Dr. Arthur LaVelle, of Elmhurst, died this past autumn at the age of 96, leaving his wife of 71 years, Faith, and daughter Audrey and granddaughter Jocelyn. He was born in North Dakota and spent his childhood in a farming community established by Scandinavian immigrants. At the age of seven, an infection left him profoundly deaf, a disability he contended with and overcame diligently for the rest of his life.
During World War II his family moved to Seattle, Washington, doing factory work that supported the war effort. Since Arthur’s deafness prevented any military service for him, he continued working while becoming the first member of his family to enter college. He graduated from the University of Washington, in Seattle, with a BS degree in Biology. Graduate work followed at Johns Hopkins University in Baltimore, with an MA in Biology and marriage to Faith, a fellow graduate student.
The next move was to Philadelphia, where he earned his PhD in Anatomy at the University of Pennsylvania School of Medicine. He was soon invited to join the Department of Anatomy in the College of Medicine, University of Illinois, in Chicago. He remained there for 35 years, teaching pre-professional students, doing grant supported laboratory research, and publishing research articles and reviews in the field of developmental neurocytology. He retired as Professor Emeritus in 1987.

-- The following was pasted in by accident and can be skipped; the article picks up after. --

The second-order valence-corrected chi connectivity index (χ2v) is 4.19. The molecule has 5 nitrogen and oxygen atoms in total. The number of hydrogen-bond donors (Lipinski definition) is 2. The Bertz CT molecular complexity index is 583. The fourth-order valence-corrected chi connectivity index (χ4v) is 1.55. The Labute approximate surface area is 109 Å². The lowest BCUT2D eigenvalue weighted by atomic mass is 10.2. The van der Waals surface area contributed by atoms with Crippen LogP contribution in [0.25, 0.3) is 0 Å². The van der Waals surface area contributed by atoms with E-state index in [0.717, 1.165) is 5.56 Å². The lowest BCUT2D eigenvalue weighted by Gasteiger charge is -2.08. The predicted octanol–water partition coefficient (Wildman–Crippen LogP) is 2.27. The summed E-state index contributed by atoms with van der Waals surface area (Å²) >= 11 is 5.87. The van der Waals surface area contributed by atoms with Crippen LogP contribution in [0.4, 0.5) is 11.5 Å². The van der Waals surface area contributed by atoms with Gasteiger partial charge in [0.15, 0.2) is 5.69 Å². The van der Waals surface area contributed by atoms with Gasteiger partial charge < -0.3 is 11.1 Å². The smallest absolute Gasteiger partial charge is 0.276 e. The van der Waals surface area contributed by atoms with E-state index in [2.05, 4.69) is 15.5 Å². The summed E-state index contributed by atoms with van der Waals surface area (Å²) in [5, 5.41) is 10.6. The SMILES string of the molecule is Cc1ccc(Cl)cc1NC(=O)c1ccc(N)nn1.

Because his wife was also a Professor of Anatomy, they shared interests in the field of neuroscience and in the training of the young people they taught. At home in Elmhurst they also enjoyed participating in the changing interests and activities of their daughter as she grew. In the summer they took time to travel across North America, always by car, usually camping, and visiting many national parks and monuments.
Arthur had quite a collection of tools and gadgets at home and found many ways to use them around the house and yard. For a change of pace, he competed in target archery, wrote poetry, read widely, played the banjo and harmonica, and listened to music. For all who knew him, he was a man who lived his life seriously, but with courtesy, good humor, and an ever-exploring mind.
A memorial gathering was held in Wilder Mansion in Elmhurst on January 3, 2019, with private interment at Mount Emblem Cemetery. Arrangements by Ahlgrim Funeral Home. Info 630-834-3515 or www.ahlgrim.com.